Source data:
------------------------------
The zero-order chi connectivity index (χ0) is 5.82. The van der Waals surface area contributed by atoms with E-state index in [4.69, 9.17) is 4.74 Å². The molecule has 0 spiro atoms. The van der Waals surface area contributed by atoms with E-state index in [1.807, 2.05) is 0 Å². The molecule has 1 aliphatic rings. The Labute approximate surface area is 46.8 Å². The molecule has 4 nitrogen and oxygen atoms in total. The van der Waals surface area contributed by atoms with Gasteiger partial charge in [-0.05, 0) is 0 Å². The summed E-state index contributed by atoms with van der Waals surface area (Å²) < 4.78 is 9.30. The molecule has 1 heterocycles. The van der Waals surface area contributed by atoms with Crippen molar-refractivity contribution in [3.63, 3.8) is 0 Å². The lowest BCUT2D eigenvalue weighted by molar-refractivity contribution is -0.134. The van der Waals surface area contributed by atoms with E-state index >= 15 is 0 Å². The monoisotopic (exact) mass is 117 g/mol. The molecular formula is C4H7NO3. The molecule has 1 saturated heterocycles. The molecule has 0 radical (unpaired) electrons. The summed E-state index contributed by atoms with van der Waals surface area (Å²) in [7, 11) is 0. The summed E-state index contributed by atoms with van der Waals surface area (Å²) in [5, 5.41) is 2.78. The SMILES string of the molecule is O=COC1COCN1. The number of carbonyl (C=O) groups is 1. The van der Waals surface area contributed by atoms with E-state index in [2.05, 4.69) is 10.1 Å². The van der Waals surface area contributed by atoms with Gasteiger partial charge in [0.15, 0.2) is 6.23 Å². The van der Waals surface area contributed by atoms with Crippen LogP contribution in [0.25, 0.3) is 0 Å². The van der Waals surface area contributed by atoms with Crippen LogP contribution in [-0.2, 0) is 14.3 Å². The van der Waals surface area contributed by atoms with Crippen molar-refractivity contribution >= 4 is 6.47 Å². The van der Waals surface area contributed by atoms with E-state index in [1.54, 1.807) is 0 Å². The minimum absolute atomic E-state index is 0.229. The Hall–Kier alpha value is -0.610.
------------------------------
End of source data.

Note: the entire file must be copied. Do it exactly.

The zero-order chi connectivity index (χ0) is 5.82. The van der Waals surface area contributed by atoms with E-state index in [4.69, 9.17) is 4.74 Å². The molecule has 0 spiro atoms. The van der Waals surface area contributed by atoms with E-state index in [1.807, 2.05) is 0 Å². The molecule has 1 aliphatic rings. The Labute approximate surface area is 46.8 Å². The molecule has 4 nitrogen and oxygen atoms in total. The van der Waals surface area contributed by atoms with Gasteiger partial charge in [-0.05, 0) is 0 Å². The summed E-state index contributed by atoms with van der Waals surface area (Å²) < 4.78 is 9.30. The molecule has 1 heterocycles. The van der Waals surface area contributed by atoms with Crippen molar-refractivity contribution in [3.63, 3.8) is 0 Å². The lowest BCUT2D eigenvalue weighted by molar-refractivity contribution is -0.134. The van der Waals surface area contributed by atoms with E-state index >= 15 is 0 Å². The monoisotopic (exact) mass is 117 g/mol. The molecular formula is C4H7NO3. The molecule has 1 saturated heterocycles. The molecule has 0 radical (unpaired) electrons. The summed E-state index contributed by atoms with van der Waals surface area (Å²) in [7, 11) is 0. The summed E-state index contributed by atoms with van der Waals surface area (Å²) in [5, 5.41) is 2.78. The SMILES string of the molecule is O=COC1COCN1. The number of carbonyl (C=O) groups is 1. The van der Waals surface area contributed by atoms with E-state index in [2.05, 4.69) is 10.1 Å². The van der Waals surface area contributed by atoms with Gasteiger partial charge in [0.15, 0.2) is 6.23 Å². The van der Waals surface area contributed by atoms with Crippen LogP contribution in [0.25, 0.3) is 0 Å². The van der Waals surface area contributed by atoms with Crippen LogP contribution in [-0.2, 0) is 14.3 Å². The van der Waals surface area contributed by atoms with Crippen molar-refractivity contribution >= 4 is 6.47 Å². The van der Waals surface area contributed by atoms with E-state index in [1.54, 1.807) is 0 Å². The minimum absolute atomic E-state index is 0.229. The Hall–Kier alpha value is -0.610.